The Vampyre; A Tale THE VAMPYRE.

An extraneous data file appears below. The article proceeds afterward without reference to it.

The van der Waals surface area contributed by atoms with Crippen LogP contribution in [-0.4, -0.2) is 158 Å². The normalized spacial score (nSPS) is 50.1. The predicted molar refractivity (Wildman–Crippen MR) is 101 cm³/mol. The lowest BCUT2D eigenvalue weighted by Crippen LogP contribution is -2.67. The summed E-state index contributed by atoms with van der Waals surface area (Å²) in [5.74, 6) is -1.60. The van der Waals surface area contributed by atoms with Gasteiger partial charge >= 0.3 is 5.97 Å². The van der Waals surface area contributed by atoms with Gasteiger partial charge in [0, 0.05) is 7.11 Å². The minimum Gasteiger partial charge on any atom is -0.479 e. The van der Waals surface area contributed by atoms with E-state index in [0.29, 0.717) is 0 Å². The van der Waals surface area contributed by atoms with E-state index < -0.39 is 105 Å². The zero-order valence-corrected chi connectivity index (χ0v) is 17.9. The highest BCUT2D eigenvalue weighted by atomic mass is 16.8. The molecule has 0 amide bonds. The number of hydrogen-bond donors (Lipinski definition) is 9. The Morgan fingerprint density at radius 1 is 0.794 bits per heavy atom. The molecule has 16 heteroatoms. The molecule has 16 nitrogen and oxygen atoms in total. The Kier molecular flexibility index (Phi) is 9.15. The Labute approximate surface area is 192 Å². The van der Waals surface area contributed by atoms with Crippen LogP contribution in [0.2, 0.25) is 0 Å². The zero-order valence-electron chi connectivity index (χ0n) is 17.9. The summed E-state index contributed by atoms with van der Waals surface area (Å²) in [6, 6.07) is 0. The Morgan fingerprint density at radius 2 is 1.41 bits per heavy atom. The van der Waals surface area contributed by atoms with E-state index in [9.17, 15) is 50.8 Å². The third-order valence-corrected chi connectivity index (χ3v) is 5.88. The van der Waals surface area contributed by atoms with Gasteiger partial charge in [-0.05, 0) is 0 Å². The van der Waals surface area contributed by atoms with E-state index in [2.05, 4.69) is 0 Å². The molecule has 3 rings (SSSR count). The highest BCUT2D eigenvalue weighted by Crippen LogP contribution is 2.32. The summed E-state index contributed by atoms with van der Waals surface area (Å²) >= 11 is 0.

IT happened that in the midst of the dissipations attendant upon a London winter, there appeared at the various parties of the leaders of the ton a nobleman, more remarkable for his singularities, than his rank. He gazed upon the mirth around him, as if he could not participate therein. Apparently, the light laughter of the fair only attracted his attention, that he might by a look quell it, and throw fear into those breasts where thoughtlessness reigned. Those who felt this sensation of awe, could not explain whence it arose: some attributed it to the dead grey eye, which, fixing upon the object's face, did not seem to penetrate, and at one glance to pierce through to the inward workings of the heart; but fell upon the cheek with a leaden ray that weighed upon the skin it could not pass. His peculiarities caused him to be invited to every house; all wished to see him, and those who had been accustomed to violent excitement, and now felt the weight of ennui, were pleased at having something in their presence capable of engaging their attention. In spite of the deadly hue of his face, which never gained a warmer tint, either from the blush of modesty, or from the strong emotion of passion, though its form and outline were beautiful, many of the female hunters after notoriety attempted to win his attentions, and gain, at least, some marks of what they might term affection: Lady Mercer, who had been the mockery of every monster shewn in drawing-rooms since her marriage, threw herself in his way, and did all but put on the dress of a mountebank, to attract his notice:—though in vain:—when she stood before him, though his eyes were apparently fixed upon her's, still it seemed as if they were unperceived;—even her unappalled impudence was baffled, and she left the field. But though the common adultress could not influence even the guidance of his eyes, it was not that the female sex was indifferent to him: yet such was the apparent caution with which he spoke to the virtuous wife and innocent daughter, that few knew he ever addressed himself to females. He had, however, the reputation of a winning tongue; and whether it was that it even overcame the dread of his singular character, or that they were moved by his apparent hatred of vice, he was as often among those females who form the boast of their sex from their domestic virtues, as among those who sully it by their vices.